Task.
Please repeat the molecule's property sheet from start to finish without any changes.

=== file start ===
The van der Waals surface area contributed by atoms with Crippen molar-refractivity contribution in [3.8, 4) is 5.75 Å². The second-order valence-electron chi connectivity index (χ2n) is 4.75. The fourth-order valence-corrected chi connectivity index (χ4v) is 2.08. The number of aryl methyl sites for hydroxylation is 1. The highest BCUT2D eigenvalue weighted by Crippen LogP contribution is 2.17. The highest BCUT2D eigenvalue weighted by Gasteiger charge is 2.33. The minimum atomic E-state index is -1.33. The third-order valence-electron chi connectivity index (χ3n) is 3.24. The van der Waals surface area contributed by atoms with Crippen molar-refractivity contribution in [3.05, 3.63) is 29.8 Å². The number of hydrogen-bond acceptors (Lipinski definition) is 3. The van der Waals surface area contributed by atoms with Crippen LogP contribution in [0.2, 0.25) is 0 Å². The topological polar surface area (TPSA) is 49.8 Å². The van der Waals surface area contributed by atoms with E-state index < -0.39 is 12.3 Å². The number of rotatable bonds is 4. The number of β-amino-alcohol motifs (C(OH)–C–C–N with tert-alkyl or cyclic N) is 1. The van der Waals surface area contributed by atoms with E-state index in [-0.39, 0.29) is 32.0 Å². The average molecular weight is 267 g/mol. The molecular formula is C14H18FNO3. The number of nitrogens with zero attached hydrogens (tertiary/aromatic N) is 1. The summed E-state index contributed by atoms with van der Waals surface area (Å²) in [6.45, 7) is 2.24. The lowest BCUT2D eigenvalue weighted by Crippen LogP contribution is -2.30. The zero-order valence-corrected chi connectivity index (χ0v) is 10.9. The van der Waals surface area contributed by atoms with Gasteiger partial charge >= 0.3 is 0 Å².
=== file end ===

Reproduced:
The van der Waals surface area contributed by atoms with Crippen molar-refractivity contribution in [3.8, 4) is 5.75 Å². The second-order valence-electron chi connectivity index (χ2n) is 4.75. The fourth-order valence-corrected chi connectivity index (χ4v) is 2.08. The number of aryl methyl sites for hydroxylation is 1. The highest BCUT2D eigenvalue weighted by Crippen LogP contribution is 2.17. The highest BCUT2D eigenvalue weighted by Gasteiger charge is 2.33. The minimum atomic E-state index is -1.33. The third-order valence-electron chi connectivity index (χ3n) is 3.24. The van der Waals surface area contributed by atoms with Crippen molar-refractivity contribution in [3.05, 3.63) is 29.8 Å². The number of hydrogen-bond acceptors (Lipinski definition) is 3. The van der Waals surface area contributed by atoms with Crippen LogP contribution in [0.2, 0.25) is 0 Å². The topological polar surface area (TPSA) is 49.8 Å². The van der Waals surface area contributed by atoms with E-state index < -0.39 is 12.3 Å². The number of rotatable bonds is 4. The number of β-amino-alcohol motifs (C(OH)–C–C–N with tert-alkyl or cyclic N) is 1. The van der Waals surface area contributed by atoms with E-state index in [-0.39, 0.29) is 32.0 Å². The average molecular weight is 267 g/mol. The molecular formula is C14H18FNO3. The number of nitrogens with zero attached hydrogens (tertiary/aromatic N) is 1. The summed E-state index contributed by atoms with van der Waals surface area (Å²) in [6.45, 7) is 2.24. The lowest BCUT2D eigenvalue weighted by Crippen LogP contribution is -2.30. The zero-order valence-corrected chi connectivity index (χ0v) is 10.9. The van der Waals surface area contributed by atoms with Gasteiger partial charge >= 0.3 is 0 Å².